The website of the office of the Chief Information Officer of the DOD says that CMMC level 1 controls for CMMC 2.0 will be the same as Level 1 in CMMC 1.0. However, since the entire model is consolidating from five levels to 3, there may be some shifts in the content and nature of the content in each level, even if the overall gist is the same.

CMMC is consolidating from 5 levels to 3. The 17 CMMC Level 1 controls cover a wide range of best practices.

How Many CMMC Level 1 Controls Are There?

The controls in CMMC are divided across 14 domains. Of these 14 domains, six contain controls that are required for Level 1 of CMMC, with a total of 17 controls or practices falling into the Level 1 requirements. 

The domains with level 1 controls, and the controls themselves, are in the table below, pulled directly from the spreadsheet published by the DOD CIO:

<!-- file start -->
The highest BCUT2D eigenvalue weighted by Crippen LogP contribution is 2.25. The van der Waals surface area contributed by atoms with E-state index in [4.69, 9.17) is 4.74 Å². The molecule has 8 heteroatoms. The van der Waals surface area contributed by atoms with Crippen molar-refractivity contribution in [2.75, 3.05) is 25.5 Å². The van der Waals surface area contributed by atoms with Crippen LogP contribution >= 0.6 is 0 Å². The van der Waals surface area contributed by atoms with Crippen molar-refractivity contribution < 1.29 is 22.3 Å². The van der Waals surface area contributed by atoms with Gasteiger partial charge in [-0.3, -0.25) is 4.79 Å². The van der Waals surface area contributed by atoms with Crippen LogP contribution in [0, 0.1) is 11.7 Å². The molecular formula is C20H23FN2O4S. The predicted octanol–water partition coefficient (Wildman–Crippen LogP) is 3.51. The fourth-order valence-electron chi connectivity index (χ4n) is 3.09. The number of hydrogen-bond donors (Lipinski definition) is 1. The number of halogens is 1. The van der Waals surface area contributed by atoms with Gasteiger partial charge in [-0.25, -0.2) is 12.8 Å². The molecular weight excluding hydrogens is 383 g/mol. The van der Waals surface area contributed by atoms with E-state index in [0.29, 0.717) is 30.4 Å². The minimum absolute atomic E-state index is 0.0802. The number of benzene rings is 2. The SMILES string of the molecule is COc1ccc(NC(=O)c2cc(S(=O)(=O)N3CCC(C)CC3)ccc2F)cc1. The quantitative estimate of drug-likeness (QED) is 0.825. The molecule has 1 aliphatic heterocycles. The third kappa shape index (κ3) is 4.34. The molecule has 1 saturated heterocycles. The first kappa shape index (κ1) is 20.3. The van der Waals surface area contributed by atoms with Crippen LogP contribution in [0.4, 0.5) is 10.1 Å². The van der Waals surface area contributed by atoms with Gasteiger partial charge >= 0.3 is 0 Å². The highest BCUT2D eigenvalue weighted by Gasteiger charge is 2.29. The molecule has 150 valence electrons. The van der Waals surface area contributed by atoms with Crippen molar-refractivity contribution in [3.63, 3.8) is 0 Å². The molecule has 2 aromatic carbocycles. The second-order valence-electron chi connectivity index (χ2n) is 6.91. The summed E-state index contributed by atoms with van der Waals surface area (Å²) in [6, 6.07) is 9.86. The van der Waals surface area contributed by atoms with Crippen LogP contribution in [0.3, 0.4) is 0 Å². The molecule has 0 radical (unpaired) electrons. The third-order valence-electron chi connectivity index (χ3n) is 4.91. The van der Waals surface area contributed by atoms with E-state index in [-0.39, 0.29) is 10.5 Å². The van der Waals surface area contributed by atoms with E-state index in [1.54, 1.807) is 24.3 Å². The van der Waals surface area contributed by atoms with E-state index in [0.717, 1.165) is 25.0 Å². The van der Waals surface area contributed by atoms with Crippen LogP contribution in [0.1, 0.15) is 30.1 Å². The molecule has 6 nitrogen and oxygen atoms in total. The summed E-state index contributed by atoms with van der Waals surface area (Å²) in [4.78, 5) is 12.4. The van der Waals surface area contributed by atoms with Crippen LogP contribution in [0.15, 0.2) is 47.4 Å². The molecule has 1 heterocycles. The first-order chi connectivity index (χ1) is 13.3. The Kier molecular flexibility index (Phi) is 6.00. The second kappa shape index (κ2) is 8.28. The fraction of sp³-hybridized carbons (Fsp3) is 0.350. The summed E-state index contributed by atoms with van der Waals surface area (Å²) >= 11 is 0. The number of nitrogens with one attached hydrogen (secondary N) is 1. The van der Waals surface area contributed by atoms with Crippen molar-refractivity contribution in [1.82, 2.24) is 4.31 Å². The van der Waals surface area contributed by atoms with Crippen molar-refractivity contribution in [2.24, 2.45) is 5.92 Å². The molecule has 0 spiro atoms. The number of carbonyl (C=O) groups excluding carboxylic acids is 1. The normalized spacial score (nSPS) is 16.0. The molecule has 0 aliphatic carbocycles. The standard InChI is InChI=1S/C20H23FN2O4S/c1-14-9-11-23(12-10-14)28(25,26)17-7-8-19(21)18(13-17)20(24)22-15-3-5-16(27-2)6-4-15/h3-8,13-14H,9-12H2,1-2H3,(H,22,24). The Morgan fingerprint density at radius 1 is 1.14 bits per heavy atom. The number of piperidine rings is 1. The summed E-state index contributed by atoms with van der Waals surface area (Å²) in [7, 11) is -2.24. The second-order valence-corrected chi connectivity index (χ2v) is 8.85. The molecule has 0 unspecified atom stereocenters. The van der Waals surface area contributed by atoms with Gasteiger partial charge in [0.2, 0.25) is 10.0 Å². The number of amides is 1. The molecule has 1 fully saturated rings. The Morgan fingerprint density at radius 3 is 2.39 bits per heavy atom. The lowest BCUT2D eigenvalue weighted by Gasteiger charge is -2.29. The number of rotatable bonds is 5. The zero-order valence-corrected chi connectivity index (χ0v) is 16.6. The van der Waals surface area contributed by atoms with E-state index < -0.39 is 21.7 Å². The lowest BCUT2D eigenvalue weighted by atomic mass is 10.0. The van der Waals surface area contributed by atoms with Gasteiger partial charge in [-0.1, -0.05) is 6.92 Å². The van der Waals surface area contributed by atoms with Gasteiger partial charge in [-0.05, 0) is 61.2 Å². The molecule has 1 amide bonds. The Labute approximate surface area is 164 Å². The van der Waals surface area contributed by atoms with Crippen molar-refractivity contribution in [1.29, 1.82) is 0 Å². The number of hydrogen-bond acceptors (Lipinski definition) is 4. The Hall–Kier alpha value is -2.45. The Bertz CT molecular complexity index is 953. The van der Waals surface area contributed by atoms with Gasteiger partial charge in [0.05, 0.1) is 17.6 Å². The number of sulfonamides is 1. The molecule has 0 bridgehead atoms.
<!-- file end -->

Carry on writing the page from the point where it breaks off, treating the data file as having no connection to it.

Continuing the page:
Access Control (AC)



Authorized Access Control

Limit information system access to authorized users, processes acting on behalf of authorized users, or devices (including other information systems).

  • FAR Clause 52.204-21 b.1.i
  • NIST SP 800-171 Rev 2 3.1.1



Transaction & Function Control

Limit information system access to the types of transactions and functions that authorized users are permitted to execute. 

  • FAR Clause 52.204-21 b.1.ii
  • NIST SP 800-171 Rev 2 3.1.2



External Connections

Verify and control/limit connections to and use of external information systems. 

  • FAR Clause 52.204-21 b.1.iii
  • NIST SP 800-171 Rev 2 3.1.20



Control Public Information

Control information posted or processed on publicly accessible information systems.

  • FAR Clause 52.204-21 b.1.iv